Exercising in the Heat

Jun 26, 2014 | by AIF

Exercising in the heat can cause dizziness and fatigue so with summer is in full swing, Jennifer Brown, Fitness Coach at the Australian Institute of Fitness NSW, explains how to reduce your risk of heat stroke.

Studies have shown that exercising in the heat can cause minor disruptions to the body, including sweating, or obvious fatigue; to major disruptions to the body like nausea, dizziness or even death (in extreme cases).

Heat stress or heat exhaustion can occur from prolonged exposure to hot temperatures, and not being able to produce enough sweat to cool the body, or sweat evaporating due to the high humidity.

Heat exhaustion is a physiological response to blood pressure, whereby it drops quickly and becomes postural hypotension’.

Signs and symptoms of heat stroke

  • Nausea
  • Fatigue
  • Light headedness, dizziness
  • Confusion
  • Loss of skill and coordination/clumsiness or unsteadiness
  • Collapse
  • Aggressive or irrational behaviour
  • Ashen grey or pale skin
  • Altered consciousness.

How to reduce the risk of heat stroke

  • Choose a time of the day when the heat isn’t at its strongest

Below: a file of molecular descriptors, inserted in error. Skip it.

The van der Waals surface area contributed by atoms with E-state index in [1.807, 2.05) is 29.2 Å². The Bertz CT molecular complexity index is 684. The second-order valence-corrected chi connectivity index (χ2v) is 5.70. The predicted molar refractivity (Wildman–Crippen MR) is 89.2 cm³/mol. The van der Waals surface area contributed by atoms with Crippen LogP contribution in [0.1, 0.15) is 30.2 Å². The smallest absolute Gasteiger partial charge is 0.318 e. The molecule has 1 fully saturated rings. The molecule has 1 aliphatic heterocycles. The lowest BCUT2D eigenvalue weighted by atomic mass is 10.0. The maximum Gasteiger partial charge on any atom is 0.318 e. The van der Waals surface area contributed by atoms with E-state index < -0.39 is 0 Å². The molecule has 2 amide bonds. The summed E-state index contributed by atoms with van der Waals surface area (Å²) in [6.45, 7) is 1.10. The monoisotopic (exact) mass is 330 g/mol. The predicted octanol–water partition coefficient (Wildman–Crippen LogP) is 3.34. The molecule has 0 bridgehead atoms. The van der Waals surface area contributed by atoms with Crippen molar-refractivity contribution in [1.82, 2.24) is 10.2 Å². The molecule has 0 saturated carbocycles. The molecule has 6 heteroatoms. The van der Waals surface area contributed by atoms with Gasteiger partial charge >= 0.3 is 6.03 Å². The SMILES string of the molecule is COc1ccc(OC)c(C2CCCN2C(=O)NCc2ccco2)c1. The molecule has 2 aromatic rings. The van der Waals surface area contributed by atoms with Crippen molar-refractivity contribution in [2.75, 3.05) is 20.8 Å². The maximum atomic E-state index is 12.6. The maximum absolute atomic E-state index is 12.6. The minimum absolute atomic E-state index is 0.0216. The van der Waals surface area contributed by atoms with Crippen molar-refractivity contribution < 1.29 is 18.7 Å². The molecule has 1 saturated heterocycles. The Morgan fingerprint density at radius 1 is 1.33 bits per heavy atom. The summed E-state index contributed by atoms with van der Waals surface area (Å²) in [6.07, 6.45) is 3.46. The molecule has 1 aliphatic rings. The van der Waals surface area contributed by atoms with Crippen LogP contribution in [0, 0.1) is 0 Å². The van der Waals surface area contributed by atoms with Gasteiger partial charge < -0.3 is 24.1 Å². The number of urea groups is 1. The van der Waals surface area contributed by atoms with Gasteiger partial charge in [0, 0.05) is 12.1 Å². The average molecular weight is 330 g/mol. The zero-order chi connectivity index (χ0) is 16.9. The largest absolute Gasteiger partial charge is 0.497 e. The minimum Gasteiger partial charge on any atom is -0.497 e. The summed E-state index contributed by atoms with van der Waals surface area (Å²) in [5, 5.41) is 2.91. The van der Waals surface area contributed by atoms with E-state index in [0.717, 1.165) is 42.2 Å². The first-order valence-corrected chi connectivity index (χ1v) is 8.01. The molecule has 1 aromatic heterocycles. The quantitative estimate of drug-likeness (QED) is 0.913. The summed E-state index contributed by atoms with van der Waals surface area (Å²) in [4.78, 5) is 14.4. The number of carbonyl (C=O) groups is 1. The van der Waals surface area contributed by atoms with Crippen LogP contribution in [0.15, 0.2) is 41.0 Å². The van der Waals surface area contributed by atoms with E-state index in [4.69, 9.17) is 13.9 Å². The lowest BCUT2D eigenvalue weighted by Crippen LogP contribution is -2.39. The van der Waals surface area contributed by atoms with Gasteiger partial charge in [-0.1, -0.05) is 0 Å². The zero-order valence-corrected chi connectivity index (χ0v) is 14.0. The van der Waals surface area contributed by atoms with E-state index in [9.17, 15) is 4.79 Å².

• Reduce the intensity of the activity
  • Reduce the duration of the activity
  • Have adequate fluids before, during and after activity
  • Wear light coloured, loose fitting clothing
  • Adapt to conditions during training for the activity
  • Wear a hat, long sleeve shirt, and apply sunscreen often
  • Get enough sleep before the session.

When exercising in the heat, the skeletal muscles require an increase in blood flow to allow for heat dissipation. This in turn helps to keep the body’s core temperature at an average of 37C. Sweat can’t always be used as a guide. Women typically sweat less, and lose fewer electrolytes, than men.

Hydration can play a major role in heat stress. For example, according to ACSM’s Foundation of Strength Training and Conditioning, an elite marathon runner can lose up to 6-10% of total body mass or up to 5L. Dehydration can affect the function of the cardiovascular system, exercise performance, and can increase heat storage. By losing 4.3% of body mass, a person’s VO2max can fall by up to 22%.

The best temperatures to exercise

Ambient Temperature

Relative Humidity

Risk of Illness

21-25CExceeds 70%Low-Moderate
26-30CExceeds 60%Moderate-High
31-35CExceeds 50%High-Very High
36C and aboveExceeds 30%Extreme

It is crucial that a person puts steps in place to reduce their risk as much as possible, and have an action plan in place.

The following resources are great for further information on this topic.

  • Fitness Australia’s Outdoor Training guidelines’
  • Sunsmart UV exposure and heat illness guide’
  • Sports Medicine Australia Beat the Heat’ fact sheets


At the Australian Institute of Fitness (AIF), we are no stranger to the competitive and evolving nature of the fitness industry. That’s why we remain the #1 fitness educator since 1979. We continuously raise the bar by providing the best education and resources through dynamic and hybrid training methods that mould to your lifestyle. We are strong believers in evidence over fads, so you can be assured your training with AIF will solidify your career for the long-term.

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